ALOS of patients, death rates, autopsy rates, infection rates, and consultation rates are some of the commonly computed rates based on discharge statistics which is a group of hospital statistics calculated from data accumulated when patients are discharged.

Discharge statistics are used to analyse and monitor the hospital’s operations. Discharge statistics provide a benchmark upon which decisions are made to operate and manage the hospital.

References:
Health at a Glance 2011, OECD Indicators, Average length of stay in hospitals, viewed 15 October 2012 <http://www.oecd-ilibrary.org/docserver/download/fulltext/8111101ec033.pdf?expires=1350662961&id=id&accname=guest&checksum=8A568585D320449DE1B01658D38287AD&gt;

Kripa M 2012, Outlook Business, The Specialists, 13 October 2012, Outlook Publishing (India) Pvt. Ltd., Mumbai, India

Ministry of Health Malaysia, Main MOH Publications, viewed 15 October 2012 <http://www.moh.gov.my/v/mmh&gt;

Michelle, AG & Mary, JB 2011, Essentials of Health Information Management: Principles and Practices, 2nd edn, Delmar, Cengage Learning, NY, USA

Srinivasan AV 2008, Managing a Modern Hospital,  2nd edn, SAGE Publications, New Delhi, India

Wager, KA, Frances WL & John PG 2005, Managing health care information systems : a practical approach for health care executives, 1st edn, Jossey-Bass,  San Francisco, CA, USA

Graph Story 1

A good graph can often tell a story better than words. I think graphs are great to explain and demonstrate things in a colorful, easy to understand fashion.

This post is something I like to start off postings from time to time, a series I shall call ‘Graph Story’, about stories of patients who come and go in our hospitals through graphs from all that data you as Health Information Management (HIM) / Medical Records (MR) practitioners so routinely churn out – through graphs I can source from the kind Internet.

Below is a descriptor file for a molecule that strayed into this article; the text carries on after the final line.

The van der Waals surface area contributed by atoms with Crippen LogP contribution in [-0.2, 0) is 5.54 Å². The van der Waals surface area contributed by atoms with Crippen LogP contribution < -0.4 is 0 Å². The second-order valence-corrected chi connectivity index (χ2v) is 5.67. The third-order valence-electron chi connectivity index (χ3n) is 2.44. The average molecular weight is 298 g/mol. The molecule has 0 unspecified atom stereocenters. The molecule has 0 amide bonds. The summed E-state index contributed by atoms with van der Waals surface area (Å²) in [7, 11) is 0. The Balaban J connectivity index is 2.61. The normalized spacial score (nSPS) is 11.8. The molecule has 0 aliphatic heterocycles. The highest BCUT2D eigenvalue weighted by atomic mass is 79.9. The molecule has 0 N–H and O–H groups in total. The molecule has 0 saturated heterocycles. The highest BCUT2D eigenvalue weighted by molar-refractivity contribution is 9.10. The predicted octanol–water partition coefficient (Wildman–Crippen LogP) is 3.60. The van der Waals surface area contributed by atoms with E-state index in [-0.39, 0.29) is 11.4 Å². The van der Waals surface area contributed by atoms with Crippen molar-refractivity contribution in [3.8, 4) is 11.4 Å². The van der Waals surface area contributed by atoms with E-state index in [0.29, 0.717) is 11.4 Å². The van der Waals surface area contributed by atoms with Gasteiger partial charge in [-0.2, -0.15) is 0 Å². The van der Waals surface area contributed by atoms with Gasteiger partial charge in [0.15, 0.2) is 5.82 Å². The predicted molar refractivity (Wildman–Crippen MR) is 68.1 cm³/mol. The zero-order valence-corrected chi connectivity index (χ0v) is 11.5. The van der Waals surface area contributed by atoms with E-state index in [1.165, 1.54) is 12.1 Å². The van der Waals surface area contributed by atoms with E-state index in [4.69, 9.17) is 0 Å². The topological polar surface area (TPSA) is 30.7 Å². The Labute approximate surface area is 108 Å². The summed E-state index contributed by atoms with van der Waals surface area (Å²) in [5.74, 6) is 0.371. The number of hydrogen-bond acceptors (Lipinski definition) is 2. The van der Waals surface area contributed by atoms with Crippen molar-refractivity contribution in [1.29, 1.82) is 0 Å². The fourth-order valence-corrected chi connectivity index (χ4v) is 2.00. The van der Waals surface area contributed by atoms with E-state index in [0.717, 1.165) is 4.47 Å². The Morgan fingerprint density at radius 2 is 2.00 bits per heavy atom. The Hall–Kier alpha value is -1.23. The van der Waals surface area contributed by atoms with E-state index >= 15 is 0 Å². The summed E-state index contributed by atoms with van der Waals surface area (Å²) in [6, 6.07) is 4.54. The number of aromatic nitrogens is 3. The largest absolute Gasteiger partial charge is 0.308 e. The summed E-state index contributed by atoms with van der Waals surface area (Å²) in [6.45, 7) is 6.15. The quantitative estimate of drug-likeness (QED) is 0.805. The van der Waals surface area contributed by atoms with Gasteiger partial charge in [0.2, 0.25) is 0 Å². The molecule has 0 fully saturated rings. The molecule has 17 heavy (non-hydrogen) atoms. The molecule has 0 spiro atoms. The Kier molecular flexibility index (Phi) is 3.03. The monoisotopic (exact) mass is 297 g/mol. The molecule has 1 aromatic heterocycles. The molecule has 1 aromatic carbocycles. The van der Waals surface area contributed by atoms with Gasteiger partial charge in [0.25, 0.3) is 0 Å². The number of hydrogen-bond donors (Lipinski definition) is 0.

The following Graph Story 1 kicks off this series of Graph Story, and this Graph Story is a graph story about Average Length of Stay and Average Charges.

Graph credit : Healthcare Cost & Utilization Project (HCUP) Facts and Figures: Statistics on Hospital-Based Care in the United States, 2005

The solid line in the graph represents mean expected charges for hospitalisation

  • Generally longer lengths of stay will be associated with higher average charges but mental health conditions (impulse control disorders, schizophrenia, and pre-adult mental disorders) proved the exception rather than the rule as these kind of patients stayed longer in hospital but were charged the lowest charges
  • Infants with infant respiratory distress syndrome and premature birth and low birth weight consumed most of the hospital’s resources
  • Most conditions stayed close to the mean charges but in the lower rungs of the straight line (notice the crowding around this line near the bottom of the line)
  • Conditions treated with expensive technology or requiring intensive care including spinal cord injuries, heart valve disorders, cardiac and circulatory disorders, and leukemia hovered above the mean expected charges for hospitalisation, but such patients did not stay too long in hospital